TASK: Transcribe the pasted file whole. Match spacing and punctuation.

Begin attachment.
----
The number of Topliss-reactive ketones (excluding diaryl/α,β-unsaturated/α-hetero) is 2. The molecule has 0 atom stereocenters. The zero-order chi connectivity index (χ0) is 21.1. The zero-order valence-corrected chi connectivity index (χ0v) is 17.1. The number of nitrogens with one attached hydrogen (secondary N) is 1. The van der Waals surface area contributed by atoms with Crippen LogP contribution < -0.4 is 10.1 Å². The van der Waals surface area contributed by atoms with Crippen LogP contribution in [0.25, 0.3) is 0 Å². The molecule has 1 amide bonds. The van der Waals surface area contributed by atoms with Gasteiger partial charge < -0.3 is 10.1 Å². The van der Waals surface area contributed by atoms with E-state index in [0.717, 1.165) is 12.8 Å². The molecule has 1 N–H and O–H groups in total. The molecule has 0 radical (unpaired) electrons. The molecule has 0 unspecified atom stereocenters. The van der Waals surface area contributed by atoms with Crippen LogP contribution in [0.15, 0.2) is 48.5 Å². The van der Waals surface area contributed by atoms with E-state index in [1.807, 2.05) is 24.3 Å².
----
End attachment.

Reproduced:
The number of Topliss-reactive ketones (excluding diaryl/α,β-unsaturated/α-hetero) is 2. The molecule has 0 atom stereocenters. The zero-order chi connectivity index (χ0) is 21.1. The zero-order valence-corrected chi connectivity index (χ0v) is 17.1. The number of nitrogens with one attached hydrogen (secondary N) is 1. The van der Waals surface area contributed by atoms with Crippen LogP contribution < -0.4 is 10.1 Å². The van der Waals surface area contributed by atoms with Crippen LogP contribution in [0.25, 0.3) is 0 Å². The molecule has 1 amide bonds. The van der Waals surface area contributed by atoms with Gasteiger partial charge < -0.3 is 10.1 Å². The van der Waals surface area contributed by atoms with E-state index in [0.717, 1.165) is 12.8 Å². The molecule has 1 N–H and O–H groups in total. The molecule has 0 radical (unpaired) electrons. The molecule has 0 unspecified atom stereocenters. The van der Waals surface area contributed by atoms with Crippen LogP contribution in [0.15, 0.2) is 48.5 Å². The van der Waals surface area contributed by atoms with E-state index in [1.807, 2.05) is 24.3 Å².